HMS Queen Elizabeth Embarks U.K., USMC F-35Bs for Major Exercise

The British Royal Navy aircraft carrier HMS Queen Elizabeth (R08) steams alongside Pre-Commissioning Unit (PCU) Michael Monsoor (DDG 1001) during a recent underway exercise. Mass Communication Specialist 1st Class John Philip Wagner, Jr.

LONDON — HMS Queen Elizabeth has embarked the largest number of warplanes ever onto her deck as she prepares to take her place at the heart of a U.K.-led NATO Carrier Strike Group, the U.K. Ministry of Defence said in a Sept. 23 release. 

Two squadrons of F-35B stealth jets, the RAF’s 617 Squadron (The Dambusters) and the U.S. Marines Corps Fighter Attack Squadron 211 (VMFA-21, the Wake Island Avengers), have joined the 65,000-ton carrier as she sails for exercises with allies in the North Sea. 

With a total of 14 jets and eight Merlin helicopters, it’s the largest concentration of fighter jets to operate at sea from a Royal Navy carrier since HMS Hermes in 1983, and the largest air group of fifth generation fighters at sea anywhere in the world.  

In this month’s group exercise, HMS Queen Elizabeth will be joined by seven Royal Navy destroyers, frigates and auxiliaries, plus other supporting units, to form a fully sovereign Carrier Strike Group, ready to fight on the surface and in the air.  

The Carrier Strike Group will be put through its paces off the north east coast of Scotland as part of Joint Warrior, NATO’s largest annual exercise. 

“The United Kingdom’s maritime renaissance has been unfolding over many years, as we introduced a new generation of ships, submarines and aircraft into service,” said Commodore Steve Moorhouse, commander, U.K. Carrier Strike Group. “But this marks the first time we have brought them together in a cohesive, potent, fighting force. HMS Queen Elizabeth will be operating with the largest air group of fifth generation fighters assembled anywhere in the world. Led by the Royal Navy, and backed by our closest allies, this new Carrier Strike Group puts real muscle back into NATO and sends a clear signal that the United Kingdom takes its global role seriously.”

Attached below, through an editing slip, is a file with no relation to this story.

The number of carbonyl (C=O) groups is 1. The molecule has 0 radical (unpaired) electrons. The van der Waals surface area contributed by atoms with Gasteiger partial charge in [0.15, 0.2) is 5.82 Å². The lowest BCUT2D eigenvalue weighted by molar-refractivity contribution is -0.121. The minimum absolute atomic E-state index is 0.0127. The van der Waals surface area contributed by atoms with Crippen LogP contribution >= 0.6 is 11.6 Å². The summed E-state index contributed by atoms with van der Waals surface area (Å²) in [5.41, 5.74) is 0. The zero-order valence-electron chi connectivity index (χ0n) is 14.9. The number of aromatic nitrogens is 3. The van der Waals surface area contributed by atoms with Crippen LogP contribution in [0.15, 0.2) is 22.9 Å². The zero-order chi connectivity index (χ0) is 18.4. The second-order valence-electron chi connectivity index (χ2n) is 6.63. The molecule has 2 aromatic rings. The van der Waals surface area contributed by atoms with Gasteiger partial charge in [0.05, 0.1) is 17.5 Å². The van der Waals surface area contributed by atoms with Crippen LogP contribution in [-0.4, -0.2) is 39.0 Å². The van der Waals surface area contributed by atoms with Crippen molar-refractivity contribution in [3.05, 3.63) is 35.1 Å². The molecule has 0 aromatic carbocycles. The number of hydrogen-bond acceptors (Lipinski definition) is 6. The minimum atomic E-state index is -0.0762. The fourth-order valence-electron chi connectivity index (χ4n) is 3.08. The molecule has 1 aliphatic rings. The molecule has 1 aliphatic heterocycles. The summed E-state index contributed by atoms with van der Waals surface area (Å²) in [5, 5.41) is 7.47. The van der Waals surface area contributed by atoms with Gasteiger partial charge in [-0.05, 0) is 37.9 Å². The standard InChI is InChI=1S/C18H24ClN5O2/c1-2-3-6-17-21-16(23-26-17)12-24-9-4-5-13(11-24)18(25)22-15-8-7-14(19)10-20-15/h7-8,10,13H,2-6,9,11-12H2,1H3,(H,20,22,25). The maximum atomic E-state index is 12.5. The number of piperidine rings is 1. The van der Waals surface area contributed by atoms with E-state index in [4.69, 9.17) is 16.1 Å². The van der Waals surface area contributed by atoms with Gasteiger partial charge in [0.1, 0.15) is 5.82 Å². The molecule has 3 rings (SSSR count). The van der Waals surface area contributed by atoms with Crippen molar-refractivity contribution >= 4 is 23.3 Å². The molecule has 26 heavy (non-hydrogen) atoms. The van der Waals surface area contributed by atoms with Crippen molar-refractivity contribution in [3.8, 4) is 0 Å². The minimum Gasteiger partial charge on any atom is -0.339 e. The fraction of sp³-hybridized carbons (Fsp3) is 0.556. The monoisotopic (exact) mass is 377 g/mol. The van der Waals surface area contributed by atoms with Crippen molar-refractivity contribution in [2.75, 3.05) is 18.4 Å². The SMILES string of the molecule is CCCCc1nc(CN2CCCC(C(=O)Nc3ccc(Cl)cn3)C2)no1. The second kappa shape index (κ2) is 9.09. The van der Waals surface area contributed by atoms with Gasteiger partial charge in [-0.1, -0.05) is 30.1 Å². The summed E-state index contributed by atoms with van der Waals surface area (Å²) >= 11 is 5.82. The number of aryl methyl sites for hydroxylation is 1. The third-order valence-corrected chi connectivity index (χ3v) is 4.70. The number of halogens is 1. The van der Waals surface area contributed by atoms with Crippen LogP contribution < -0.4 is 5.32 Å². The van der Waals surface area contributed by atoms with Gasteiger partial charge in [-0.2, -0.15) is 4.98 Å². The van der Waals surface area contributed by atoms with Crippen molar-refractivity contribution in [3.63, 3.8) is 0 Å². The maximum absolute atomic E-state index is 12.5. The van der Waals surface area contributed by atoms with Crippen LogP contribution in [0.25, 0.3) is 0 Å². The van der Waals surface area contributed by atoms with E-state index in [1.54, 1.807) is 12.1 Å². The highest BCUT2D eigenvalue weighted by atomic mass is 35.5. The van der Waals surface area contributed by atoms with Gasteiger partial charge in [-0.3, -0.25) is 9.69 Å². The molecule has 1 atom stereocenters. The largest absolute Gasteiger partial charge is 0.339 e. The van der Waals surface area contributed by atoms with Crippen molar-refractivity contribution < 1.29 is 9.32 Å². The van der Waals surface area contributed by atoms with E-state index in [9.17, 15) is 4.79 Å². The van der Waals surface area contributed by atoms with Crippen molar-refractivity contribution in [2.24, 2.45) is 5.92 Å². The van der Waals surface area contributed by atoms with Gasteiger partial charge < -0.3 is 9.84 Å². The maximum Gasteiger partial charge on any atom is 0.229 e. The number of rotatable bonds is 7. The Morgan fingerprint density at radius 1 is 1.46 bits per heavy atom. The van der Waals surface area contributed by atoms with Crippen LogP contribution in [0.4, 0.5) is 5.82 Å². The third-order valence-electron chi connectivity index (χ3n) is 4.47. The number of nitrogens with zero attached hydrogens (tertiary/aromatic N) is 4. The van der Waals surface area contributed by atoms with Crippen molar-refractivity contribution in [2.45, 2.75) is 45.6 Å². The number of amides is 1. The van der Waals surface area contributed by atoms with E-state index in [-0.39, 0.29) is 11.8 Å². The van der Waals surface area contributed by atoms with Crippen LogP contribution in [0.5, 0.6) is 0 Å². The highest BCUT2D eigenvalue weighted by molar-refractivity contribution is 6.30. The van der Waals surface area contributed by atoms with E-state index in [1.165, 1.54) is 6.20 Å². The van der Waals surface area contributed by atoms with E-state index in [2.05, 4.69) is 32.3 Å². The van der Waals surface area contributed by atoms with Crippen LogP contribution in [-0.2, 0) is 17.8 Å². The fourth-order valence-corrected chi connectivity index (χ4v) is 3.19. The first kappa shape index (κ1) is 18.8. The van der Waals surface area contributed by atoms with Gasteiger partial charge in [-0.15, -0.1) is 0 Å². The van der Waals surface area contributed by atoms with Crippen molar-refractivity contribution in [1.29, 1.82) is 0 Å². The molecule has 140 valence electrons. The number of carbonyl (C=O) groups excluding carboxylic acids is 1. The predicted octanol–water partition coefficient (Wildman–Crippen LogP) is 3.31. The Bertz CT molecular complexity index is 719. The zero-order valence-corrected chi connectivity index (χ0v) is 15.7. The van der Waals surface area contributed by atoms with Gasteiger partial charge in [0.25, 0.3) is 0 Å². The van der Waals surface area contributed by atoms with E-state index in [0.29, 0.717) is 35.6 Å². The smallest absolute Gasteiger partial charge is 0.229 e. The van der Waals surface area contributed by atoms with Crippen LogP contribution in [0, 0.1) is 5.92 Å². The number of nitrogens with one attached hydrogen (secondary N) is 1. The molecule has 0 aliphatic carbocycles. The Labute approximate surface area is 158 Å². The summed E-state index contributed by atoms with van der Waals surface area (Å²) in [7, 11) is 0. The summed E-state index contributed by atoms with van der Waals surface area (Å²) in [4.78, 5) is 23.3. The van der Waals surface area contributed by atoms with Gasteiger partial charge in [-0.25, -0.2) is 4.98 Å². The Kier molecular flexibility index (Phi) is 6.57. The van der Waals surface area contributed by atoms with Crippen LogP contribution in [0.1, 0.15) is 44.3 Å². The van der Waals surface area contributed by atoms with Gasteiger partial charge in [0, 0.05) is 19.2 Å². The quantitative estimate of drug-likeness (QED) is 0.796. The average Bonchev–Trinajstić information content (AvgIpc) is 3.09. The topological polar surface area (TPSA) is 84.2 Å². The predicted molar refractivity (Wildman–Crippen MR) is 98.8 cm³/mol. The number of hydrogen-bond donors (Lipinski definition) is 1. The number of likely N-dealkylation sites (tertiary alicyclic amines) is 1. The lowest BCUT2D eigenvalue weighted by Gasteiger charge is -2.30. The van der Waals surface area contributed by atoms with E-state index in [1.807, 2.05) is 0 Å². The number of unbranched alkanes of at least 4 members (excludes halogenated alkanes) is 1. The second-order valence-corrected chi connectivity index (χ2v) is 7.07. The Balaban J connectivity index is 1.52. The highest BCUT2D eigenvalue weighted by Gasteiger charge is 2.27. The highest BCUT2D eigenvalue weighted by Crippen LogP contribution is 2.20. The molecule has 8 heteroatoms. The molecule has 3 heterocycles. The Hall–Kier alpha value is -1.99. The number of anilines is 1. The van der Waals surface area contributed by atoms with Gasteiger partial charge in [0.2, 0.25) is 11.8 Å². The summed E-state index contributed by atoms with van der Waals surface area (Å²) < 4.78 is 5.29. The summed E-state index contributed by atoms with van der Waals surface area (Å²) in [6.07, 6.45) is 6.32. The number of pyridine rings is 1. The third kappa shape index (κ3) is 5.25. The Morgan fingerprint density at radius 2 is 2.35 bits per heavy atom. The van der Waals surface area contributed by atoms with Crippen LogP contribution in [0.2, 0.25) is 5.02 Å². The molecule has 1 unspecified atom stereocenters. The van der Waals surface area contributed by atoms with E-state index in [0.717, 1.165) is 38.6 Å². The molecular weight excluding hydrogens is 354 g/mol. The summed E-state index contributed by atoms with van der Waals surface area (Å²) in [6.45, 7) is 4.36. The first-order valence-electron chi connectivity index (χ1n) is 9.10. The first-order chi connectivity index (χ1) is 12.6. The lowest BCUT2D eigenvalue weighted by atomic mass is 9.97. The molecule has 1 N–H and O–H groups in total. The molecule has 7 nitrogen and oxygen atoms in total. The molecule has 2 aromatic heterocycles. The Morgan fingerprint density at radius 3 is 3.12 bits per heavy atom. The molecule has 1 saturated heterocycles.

Royal Navy Commander Mark Sparrow, 617 Squadron’s commanding officer, added: “This is an incredibly exciting time for 617 Squadron as we begin a new era of partnership with the U.S. Marine Corps building towards next year’s operational deployment with HMS Queen Elizabeth. You need to go back more than three decades to find the U.K. operating anything on this scale or complexity and this is a first for fifth-generation carrier capability. The era of big-deck, fast jet carrier operations is back”. 

Usually based in Marine Corps Air Station (MCAS) Yuma, Arizona, VMFA-211 arrived in the United Kingdom, just under two weeks ago. Landing at the home of the Lightning Force, RAF Marham, after the trans-Atlantic flight, they worked up with 617 Squadron conducting the RAF led Exercise Point Blank before embarking in the carrier.  

“The Wake Island Avengers are ready in all respects to work with the British sailors and aircrew on board HMS Queen Elizabeth,” said Marine Lt. Col. Joseph Freshour, commanding officer of VMFA-211. “We are looking forward to deploying alongside our British counterparts over the next few months, and we will work tirelessly as a part of this transatlantic naval force. We are proud to play such an important role in the generation of an allies’ carrier strike capability.” 

Capt. James Blackmore, the U.K.’s Carrier Air Wing Commander, added: “We are going to learn a huge amount from operating F-35Bs at sea with the USMC, they have had them longer and we can share ideas and practices. But this is much more than that; this is the trans-Atlantic alliance in action, demonstrating that two close allies can not only fly from each other’s carriers, but can fight alongside each other should we need to. This level of integration offers a decisive flexibility in times of crisis, conflict or war.” 

HMS Queen Elizabeth, along with her 1,680 sailors, aviators and marines, is due to return to her home port of Portsmouth next month.